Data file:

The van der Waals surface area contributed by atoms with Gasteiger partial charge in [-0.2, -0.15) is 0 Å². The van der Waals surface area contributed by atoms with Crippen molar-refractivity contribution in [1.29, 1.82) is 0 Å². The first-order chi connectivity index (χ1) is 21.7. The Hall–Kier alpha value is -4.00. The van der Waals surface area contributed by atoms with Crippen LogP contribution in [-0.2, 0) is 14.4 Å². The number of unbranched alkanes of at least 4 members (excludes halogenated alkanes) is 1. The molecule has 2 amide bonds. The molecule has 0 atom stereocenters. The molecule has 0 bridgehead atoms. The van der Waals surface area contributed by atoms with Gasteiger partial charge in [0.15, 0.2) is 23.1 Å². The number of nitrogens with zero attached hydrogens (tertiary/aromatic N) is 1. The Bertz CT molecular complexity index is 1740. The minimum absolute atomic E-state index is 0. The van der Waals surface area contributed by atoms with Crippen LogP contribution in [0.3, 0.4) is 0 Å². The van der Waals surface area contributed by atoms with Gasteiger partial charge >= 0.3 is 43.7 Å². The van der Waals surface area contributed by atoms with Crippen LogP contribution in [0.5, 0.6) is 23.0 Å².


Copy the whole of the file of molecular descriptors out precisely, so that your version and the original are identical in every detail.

The van der Waals surface area contributed by atoms with Gasteiger partial charge in [-0.2, -0.15) is 0 Å². The van der Waals surface area contributed by atoms with Crippen molar-refractivity contribution in [1.29, 1.82) is 0 Å². The first-order chi connectivity index (χ1) is 21.7. The Hall–Kier alpha value is -4.00. The van der Waals surface area contributed by atoms with Crippen LogP contribution in [-0.2, 0) is 14.4 Å². The number of unbranched alkanes of at least 4 members (excludes halogenated alkanes) is 1. The molecule has 2 amide bonds. The molecule has 0 atom stereocenters. The molecule has 0 bridgehead atoms. The van der Waals surface area contributed by atoms with Gasteiger partial charge in [0.15, 0.2) is 23.1 Å². The number of nitrogens with zero attached hydrogens (tertiary/aromatic N) is 1. The Bertz CT molecular complexity index is 1740. The minimum absolute atomic E-state index is 0. The van der Waals surface area contributed by atoms with Crippen LogP contribution in [0.3, 0.4) is 0 Å². The van der Waals surface area contributed by atoms with Gasteiger partial charge >= 0.3 is 43.7 Å². The van der Waals surface area contributed by atoms with Crippen LogP contribution in [0.5, 0.6) is 23.0 Å².